Upon the rateable value of the Metropolis on the one hand, and the rateable value of the rest of the country on the other. He was anxious that that should be thoroughly understood; that was how they had arrived at the calculation. On the one hand, they said the localities would gain so much by the distribution of the Probate Duty; they would gain so much by the Licence Duty, and then they would lose so much by the withdrawal of the grants; and the reason why London came out worse than the country was that the withdrawal of the grants was a much more serious matter to the Metropolis than it was to the rest of the country. The right hon. Gentleman was perfectly correct in saying that that was, in the main, due to the police. The Imperial Exchequer at present paid to the Metropolis £575,000 in respect to the police. The Exchequer would be relieved to that amount, and London would lose that amount; and therefore, so far as the taxation of the country generally was concerned, the various other parts of the country would cease to make that large contribution to the Imperial grant for the Metropolitan Police to which they were now subject. The considerations involved were extremely grave, but he thought that they had really arrived at a point where they could easily see the issue raised by right hon. Gentlemen opposite. Right hon. Gentlemen wished to treat this one item of the Probate Duty by itself, and so regarding it they contended that London gained more than the rest of the country. The Government looked at the scheme as a whole, and if they looked at it as a whole, London lost more or gained less than the other parts of the country. In order to see whether their distribution was fair, surely it was much more just to look at the three factors in the case as a whole than to pick out one of them for separate treatment. At all events, he had established this—that there would be no favour shown to the Metropolis. It was surely not perfectly fair or equitable to point to one of the three factors in the problem and say, "See how London is treated preferentially in this case," unless, at the same time, they showed how London lost by the withdrawal of the grants. It was a perfectly fair argument for the right hon. Gentleman the Member for East Wolverhampton (Mr. Henry H. Fowler) or for the right hon. Gentleman the Member for Derby (Sir William Harcourt) to say that at present London as compared with the rest of the country was in an entirely preferential position. It was perfectly open for them to say that the present contribution unduly favoured London, and that matters should have been put right in this distribution. The Government had so far put matters right that London was actually less favourably treated on the whole by their arrangements than the rest of the country. Though they were charged with being Metropolitan Members, they thought that, on the whole, it was fair, and that, looking to the position of London, London could not complain if she did not gain as much by the general re-arrangement of local taxation as the rest of the country. Having placed their whole scheme before Parliament, and having in that scheme put London at a disadvantage of 1d. in the pound as compared with the rest of the country, they did not think it fair to accept the Amendment of the right hon. Gentleman (Mr. Shaw Lefevre) by which the unfairness would be almost doubled, the result being, as a right hon. Gentleman had pointed out, that the gain to London would be 2d. in the pound and the gain to the rest of the country generally 4d. in the pound. They did not think that that would be an equitable conclusion; and as the right hon. Gentleman the Member for East Wolverhampton (Mr. Henry H. Fowler) appealed to the Members for the Metropolis to judge impartially in the matter, so he (Mr. Goschen) ventured himself to appeal to all Members of the House, whether representing London or the country, to consider what was really the equity of the case, and not to be guided simply by the position of their own constituencies. The Government recognized the position taken up by right hon. Gentlemen opposite to this extent. They said that the effect of their proposal would be to take away—they frankly admitted it—upwards of £100,000 from London, and to disperse it throughout the rest of the country. If the House of Commons were to decide to do that, they would then be placing London at a greater disadvantage as compared with the country than it was already according to the proposals of the Government. He trusted right hon. Gentlemen opposite would, at all events, admit that in these observations he had fairly stated the issue between them. He gladly followed the example of hon. Members opposite in not treating this question in any heated manner. He had endeavoured to put forward the justice and equity of the case, denying most strongly that in their proposals, as a whole, they had any desire to, or, as a matter of fact, did, favour the Metropolis.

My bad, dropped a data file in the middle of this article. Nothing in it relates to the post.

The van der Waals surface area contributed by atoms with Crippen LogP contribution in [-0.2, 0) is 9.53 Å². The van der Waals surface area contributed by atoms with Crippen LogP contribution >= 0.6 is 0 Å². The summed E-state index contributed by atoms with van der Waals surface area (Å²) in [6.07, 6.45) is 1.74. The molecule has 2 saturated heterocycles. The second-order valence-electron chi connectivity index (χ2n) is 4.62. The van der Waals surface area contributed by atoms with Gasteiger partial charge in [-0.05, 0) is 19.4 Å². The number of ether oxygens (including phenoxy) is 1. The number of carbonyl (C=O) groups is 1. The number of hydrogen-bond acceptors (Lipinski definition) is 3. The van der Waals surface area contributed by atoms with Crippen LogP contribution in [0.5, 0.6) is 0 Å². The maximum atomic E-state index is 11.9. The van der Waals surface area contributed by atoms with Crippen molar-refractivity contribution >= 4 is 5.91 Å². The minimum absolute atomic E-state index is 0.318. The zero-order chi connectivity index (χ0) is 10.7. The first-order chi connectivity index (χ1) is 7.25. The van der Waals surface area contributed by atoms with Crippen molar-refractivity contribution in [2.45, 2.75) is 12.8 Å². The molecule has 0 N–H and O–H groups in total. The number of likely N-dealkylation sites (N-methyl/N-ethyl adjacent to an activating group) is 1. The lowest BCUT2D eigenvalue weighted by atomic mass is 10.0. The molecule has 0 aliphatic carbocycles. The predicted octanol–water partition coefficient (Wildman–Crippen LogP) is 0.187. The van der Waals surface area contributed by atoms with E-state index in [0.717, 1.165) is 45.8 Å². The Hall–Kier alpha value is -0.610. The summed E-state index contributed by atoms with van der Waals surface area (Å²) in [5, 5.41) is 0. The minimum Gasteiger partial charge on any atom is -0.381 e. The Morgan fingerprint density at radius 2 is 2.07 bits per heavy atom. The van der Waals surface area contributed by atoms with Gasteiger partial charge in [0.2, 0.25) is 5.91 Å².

SIR WALTER FOSTER (Derby, Ilkeston)